Cancer cells' ability to gain drug resistance makes them smarter than we think. To outsmart these rogue cells, some research groups are working to develop multi-action, multi-target cancer therapies. Molecules for such therapies are like Swiss-army knives that can change their reaction mechanisms depending on the job at hand.
One recent molecule, made by researchers in France and Israel, is better than the sum of its parts. Made up of two metals — ruthenium and platinum — one half of the new molecule turns into a lethal cancer-killer when irradiated with light, and the other half kills cancerous cells just by gluing itself to them.
Photodynamic therapy is a medical procedure that uses light as a way of treating cancers and other skin diseases. Normally, a drug known as a photosensitizer is used in combination with the light therapy to increase the effectiveness of the treatment. Photosensitizers do this by absorbing lots of light and reacting to help make small molecules that can go on to destroy tumors.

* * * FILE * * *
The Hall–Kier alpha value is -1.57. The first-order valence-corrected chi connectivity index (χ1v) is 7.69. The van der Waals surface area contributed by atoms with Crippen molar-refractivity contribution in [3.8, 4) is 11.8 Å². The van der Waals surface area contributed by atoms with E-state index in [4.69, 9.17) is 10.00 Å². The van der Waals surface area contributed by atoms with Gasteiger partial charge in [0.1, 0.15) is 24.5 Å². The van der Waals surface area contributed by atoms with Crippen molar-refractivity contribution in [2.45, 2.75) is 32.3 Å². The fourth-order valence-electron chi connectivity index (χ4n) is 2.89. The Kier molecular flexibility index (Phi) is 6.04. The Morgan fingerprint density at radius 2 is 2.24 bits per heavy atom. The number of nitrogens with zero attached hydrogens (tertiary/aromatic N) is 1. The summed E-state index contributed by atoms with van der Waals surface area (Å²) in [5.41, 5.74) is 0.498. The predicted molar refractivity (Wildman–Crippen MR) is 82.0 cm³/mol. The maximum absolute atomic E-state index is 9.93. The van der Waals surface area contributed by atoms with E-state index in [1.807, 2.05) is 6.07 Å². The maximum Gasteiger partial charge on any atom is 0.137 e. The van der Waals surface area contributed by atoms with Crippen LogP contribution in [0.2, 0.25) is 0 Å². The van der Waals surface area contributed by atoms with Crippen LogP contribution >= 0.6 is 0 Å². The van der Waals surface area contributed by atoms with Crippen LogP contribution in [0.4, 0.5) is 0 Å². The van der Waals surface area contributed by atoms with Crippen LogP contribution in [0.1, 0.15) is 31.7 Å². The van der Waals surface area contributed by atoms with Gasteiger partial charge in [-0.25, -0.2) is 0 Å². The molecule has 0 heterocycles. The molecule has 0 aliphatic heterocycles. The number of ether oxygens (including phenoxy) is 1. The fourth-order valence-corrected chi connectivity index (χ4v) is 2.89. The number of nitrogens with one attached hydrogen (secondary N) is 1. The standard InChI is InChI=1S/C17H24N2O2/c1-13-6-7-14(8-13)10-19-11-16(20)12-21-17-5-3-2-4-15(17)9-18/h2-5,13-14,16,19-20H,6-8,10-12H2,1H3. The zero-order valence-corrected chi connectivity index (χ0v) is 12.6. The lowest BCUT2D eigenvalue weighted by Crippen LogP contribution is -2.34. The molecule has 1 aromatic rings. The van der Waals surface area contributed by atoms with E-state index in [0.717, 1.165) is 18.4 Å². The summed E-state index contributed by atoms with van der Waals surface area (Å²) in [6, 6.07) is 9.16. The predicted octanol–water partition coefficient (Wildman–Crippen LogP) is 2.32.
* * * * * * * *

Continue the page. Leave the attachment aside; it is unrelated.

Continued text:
The new molecule for multi-action therapy works in two ways. The ruthenium center helps the solubility of the drug so it can reach the tumors and acts as a miniature antenna to gather as much light as possible there, much like a traditional photosensitizer. But rather than working alone, it transfers some of this light energy to the platinum half of the molecule, turning the platinum site into a highly efficient chemotherapy drug that can bind very tightly to DNA. By doing this, the platinum half of the molecule only reveals its identity as a highly effective chemotherapy drug when it is already at the site of the tumor, reducing unwanted side-effects and toxicity elsewhere in the body. By teaming up and working together, the ruthenium half of the molecule also helps to boost the anti-cancer activity of the platinum, helping it overcome issues with drug resistance.